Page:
The Night in Isla Negra
Ancient night and the unruly salt
beat at the walls of my house.
The shadow is all one, the sky
throbs now along with the ocean,
and sky and shadow erupt
in the crash of their vast conflict.
All night long they struggle;
nobody knows the name
of the harsh light that keeps slowly opening
like a languid fruit.
So on the coast comes to light,
out of seething shadow, the harsh dawn,
gnawed at by the moving salt,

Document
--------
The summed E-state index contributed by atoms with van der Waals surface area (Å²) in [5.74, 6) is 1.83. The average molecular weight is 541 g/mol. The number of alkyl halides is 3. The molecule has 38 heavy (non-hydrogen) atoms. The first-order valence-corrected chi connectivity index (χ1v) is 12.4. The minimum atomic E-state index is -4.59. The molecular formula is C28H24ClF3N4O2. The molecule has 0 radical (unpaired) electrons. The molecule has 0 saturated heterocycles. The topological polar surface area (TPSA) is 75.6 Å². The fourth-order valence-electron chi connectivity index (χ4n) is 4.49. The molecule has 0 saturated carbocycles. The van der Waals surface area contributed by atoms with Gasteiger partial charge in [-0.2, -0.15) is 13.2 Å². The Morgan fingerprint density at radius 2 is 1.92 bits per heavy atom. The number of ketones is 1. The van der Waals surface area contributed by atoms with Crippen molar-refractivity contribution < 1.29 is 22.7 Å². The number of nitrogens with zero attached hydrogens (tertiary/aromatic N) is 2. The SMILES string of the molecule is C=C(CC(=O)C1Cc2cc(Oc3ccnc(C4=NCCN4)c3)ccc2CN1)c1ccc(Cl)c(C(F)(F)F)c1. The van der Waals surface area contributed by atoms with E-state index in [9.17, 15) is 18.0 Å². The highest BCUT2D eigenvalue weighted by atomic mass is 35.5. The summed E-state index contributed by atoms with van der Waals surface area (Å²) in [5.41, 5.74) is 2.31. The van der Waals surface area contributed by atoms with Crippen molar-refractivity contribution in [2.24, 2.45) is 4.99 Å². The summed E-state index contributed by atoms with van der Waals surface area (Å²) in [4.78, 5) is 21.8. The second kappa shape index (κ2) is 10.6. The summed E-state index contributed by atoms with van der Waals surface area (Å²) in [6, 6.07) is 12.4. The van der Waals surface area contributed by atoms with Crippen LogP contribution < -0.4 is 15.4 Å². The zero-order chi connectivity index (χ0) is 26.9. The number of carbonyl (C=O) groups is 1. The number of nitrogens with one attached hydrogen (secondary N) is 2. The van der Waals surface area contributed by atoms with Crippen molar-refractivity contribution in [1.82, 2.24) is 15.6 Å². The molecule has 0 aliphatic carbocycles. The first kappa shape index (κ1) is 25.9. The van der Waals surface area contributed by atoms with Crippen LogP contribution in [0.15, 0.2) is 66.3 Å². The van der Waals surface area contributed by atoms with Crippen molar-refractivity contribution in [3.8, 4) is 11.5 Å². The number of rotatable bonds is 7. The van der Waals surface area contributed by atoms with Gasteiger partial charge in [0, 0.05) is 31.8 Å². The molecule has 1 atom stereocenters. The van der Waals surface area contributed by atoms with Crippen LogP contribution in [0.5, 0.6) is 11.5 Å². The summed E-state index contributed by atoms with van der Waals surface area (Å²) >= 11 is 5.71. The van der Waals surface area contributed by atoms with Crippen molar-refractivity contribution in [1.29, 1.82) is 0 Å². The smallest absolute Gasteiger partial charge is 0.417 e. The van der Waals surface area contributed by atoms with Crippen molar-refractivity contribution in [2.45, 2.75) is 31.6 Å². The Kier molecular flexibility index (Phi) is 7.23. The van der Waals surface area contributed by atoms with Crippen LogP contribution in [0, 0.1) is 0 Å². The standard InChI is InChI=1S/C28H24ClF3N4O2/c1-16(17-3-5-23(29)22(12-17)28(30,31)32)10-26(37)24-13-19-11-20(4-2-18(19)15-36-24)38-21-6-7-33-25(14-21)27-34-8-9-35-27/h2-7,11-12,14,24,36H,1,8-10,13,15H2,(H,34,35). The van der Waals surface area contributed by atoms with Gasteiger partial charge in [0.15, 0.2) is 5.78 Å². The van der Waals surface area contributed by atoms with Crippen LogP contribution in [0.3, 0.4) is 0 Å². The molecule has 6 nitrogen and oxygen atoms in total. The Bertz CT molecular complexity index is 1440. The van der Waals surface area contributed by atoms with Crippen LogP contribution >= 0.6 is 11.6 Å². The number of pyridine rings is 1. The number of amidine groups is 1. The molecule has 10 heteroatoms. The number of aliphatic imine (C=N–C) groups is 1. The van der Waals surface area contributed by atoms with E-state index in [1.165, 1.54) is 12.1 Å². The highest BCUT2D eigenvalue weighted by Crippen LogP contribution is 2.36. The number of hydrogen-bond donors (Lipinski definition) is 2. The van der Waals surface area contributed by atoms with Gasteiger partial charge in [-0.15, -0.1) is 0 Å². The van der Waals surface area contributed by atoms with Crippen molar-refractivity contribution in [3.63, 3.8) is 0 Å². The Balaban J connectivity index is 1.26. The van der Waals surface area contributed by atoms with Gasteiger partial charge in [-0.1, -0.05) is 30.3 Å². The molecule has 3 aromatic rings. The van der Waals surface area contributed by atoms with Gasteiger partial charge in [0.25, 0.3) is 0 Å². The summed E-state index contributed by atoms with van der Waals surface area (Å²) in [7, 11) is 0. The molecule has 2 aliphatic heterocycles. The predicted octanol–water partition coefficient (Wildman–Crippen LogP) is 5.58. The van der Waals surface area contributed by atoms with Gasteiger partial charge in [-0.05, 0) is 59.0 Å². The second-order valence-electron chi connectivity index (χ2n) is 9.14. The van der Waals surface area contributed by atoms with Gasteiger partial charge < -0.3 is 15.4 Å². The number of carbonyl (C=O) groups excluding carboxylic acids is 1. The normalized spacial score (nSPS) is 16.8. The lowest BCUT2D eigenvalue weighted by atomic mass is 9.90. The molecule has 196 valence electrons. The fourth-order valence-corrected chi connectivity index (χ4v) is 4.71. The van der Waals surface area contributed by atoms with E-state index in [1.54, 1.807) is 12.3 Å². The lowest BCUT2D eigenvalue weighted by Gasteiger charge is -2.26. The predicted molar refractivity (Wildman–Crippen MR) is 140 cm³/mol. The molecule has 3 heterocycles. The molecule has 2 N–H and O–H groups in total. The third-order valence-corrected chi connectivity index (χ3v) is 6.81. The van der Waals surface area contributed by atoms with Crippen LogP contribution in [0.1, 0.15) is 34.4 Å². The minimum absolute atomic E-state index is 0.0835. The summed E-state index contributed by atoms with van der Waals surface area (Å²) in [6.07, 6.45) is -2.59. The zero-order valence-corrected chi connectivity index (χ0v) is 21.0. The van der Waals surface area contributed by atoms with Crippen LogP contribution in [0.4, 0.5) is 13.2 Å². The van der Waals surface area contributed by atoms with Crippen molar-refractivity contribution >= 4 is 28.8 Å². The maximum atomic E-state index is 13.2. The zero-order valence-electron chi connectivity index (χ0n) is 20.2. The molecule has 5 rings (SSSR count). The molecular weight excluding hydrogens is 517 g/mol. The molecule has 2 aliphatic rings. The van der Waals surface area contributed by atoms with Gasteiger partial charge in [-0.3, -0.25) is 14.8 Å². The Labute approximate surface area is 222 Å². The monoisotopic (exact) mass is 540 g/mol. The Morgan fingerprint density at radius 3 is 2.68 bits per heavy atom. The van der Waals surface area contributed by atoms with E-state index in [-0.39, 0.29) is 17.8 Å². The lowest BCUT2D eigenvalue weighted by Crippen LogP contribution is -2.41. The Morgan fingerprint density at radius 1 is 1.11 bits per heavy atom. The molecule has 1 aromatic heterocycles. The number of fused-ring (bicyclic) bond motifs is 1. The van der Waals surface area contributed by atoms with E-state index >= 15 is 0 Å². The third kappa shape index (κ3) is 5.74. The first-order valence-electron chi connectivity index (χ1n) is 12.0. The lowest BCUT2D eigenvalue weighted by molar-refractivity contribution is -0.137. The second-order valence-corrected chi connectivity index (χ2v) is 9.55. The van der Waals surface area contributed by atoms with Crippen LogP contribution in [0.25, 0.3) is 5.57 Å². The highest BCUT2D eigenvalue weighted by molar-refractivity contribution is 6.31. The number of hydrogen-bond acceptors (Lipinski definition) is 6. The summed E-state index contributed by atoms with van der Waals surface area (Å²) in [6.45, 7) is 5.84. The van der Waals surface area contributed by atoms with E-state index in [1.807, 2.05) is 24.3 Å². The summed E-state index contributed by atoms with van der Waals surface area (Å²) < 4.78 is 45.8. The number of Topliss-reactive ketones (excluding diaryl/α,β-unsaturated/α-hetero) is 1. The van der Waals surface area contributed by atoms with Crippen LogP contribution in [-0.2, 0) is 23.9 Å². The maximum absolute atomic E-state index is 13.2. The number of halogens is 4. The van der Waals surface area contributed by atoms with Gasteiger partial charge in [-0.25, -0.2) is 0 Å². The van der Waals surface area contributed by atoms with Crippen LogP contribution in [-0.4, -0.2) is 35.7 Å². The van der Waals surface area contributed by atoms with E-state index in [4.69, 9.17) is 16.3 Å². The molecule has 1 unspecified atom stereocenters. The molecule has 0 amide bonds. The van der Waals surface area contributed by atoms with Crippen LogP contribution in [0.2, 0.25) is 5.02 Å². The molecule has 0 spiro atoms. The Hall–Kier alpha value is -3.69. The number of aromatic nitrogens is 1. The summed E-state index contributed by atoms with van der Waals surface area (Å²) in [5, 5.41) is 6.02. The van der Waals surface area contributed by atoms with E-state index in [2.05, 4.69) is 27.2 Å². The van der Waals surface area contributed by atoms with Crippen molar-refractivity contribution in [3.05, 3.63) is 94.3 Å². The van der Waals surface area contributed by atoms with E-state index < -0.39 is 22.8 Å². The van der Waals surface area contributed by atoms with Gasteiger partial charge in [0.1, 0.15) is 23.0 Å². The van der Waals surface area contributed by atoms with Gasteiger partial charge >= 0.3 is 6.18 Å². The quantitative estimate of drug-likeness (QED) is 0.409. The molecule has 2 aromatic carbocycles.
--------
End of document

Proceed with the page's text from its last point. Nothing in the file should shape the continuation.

swept clean by the mass of night,
bloodstained in its sea-washed crater.
Pablo Neruda (July 12, 1904 September 23, 1973) was the pen name of the Chilean writer Ricardo Eliecer Neftal Reyes Basoalto. Considered one of the greatest Spanish-language poets of the 20th century, Neruda was a prolific writer, his output ranging from erotically charged love poems, surrealist poems, historical epics, and overtly political poems, to poems on common things, like nature and the sea. In 1971, Neruda was awarded the Nobel Prize for Literature.